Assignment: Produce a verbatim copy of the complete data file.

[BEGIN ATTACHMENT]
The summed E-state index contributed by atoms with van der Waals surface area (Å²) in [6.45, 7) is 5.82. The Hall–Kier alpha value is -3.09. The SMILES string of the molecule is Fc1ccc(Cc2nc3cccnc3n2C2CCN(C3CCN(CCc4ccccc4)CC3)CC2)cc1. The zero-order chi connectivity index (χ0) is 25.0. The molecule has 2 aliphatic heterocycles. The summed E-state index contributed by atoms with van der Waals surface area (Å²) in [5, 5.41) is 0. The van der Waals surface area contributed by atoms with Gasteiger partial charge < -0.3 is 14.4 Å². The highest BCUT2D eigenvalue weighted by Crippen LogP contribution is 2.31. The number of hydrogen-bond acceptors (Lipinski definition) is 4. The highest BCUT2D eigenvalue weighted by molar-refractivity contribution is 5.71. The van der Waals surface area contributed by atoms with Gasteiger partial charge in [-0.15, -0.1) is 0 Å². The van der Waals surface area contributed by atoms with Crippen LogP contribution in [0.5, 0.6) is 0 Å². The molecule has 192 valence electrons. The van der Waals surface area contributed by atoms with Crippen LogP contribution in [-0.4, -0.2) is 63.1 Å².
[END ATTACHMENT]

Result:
The summed E-state index contributed by atoms with van der Waals surface area (Å²) in [6.45, 7) is 5.82. The Hall–Kier alpha value is -3.09. The SMILES string of the molecule is Fc1ccc(Cc2nc3cccnc3n2C2CCN(C3CCN(CCc4ccccc4)CC3)CC2)cc1. The zero-order chi connectivity index (χ0) is 25.0. The molecule has 2 aliphatic heterocycles. The summed E-state index contributed by atoms with van der Waals surface area (Å²) in [5, 5.41) is 0. The van der Waals surface area contributed by atoms with Gasteiger partial charge < -0.3 is 14.4 Å². The highest BCUT2D eigenvalue weighted by Crippen LogP contribution is 2.31. The number of hydrogen-bond acceptors (Lipinski definition) is 4. The highest BCUT2D eigenvalue weighted by molar-refractivity contribution is 5.71. The van der Waals surface area contributed by atoms with Gasteiger partial charge in [-0.15, -0.1) is 0 Å². The van der Waals surface area contributed by atoms with Crippen LogP contribution in [0.5, 0.6) is 0 Å². The molecule has 192 valence electrons. The van der Waals surface area contributed by atoms with Crippen LogP contribution in [-0.4, -0.2) is 63.1 Å².